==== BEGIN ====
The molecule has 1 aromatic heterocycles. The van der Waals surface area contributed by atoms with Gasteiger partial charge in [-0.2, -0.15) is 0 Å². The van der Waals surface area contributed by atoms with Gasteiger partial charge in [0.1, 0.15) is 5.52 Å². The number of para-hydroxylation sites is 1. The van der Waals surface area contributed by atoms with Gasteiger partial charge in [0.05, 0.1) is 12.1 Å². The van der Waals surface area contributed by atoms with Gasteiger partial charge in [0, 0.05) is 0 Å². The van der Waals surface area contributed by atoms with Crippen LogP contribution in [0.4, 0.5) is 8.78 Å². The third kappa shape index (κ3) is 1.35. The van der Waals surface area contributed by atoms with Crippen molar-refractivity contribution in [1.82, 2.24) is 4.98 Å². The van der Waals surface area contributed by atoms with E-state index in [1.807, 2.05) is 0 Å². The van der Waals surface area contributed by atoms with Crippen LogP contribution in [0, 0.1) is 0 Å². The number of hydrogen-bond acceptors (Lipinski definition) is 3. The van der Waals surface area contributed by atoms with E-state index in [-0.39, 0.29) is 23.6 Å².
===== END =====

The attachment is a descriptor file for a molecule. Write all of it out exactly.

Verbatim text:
The molecule has 1 aromatic heterocycles. The van der Waals surface area contributed by atoms with Gasteiger partial charge in [-0.2, -0.15) is 0 Å². The van der Waals surface area contributed by atoms with Gasteiger partial charge in [0.1, 0.15) is 5.52 Å². The number of para-hydroxylation sites is 1. The van der Waals surface area contributed by atoms with Gasteiger partial charge in [0.05, 0.1) is 12.1 Å². The van der Waals surface area contributed by atoms with Gasteiger partial charge in [0, 0.05) is 0 Å². The van der Waals surface area contributed by atoms with Crippen LogP contribution in [0.4, 0.5) is 8.78 Å². The third kappa shape index (κ3) is 1.35. The van der Waals surface area contributed by atoms with Crippen molar-refractivity contribution in [1.82, 2.24) is 4.98 Å². The van der Waals surface area contributed by atoms with E-state index in [1.807, 2.05) is 0 Å². The van der Waals surface area contributed by atoms with Crippen LogP contribution in [0, 0.1) is 0 Å². The number of hydrogen-bond acceptors (Lipinski definition) is 3. The van der Waals surface area contributed by atoms with E-state index in [-0.39, 0.29) is 23.6 Å².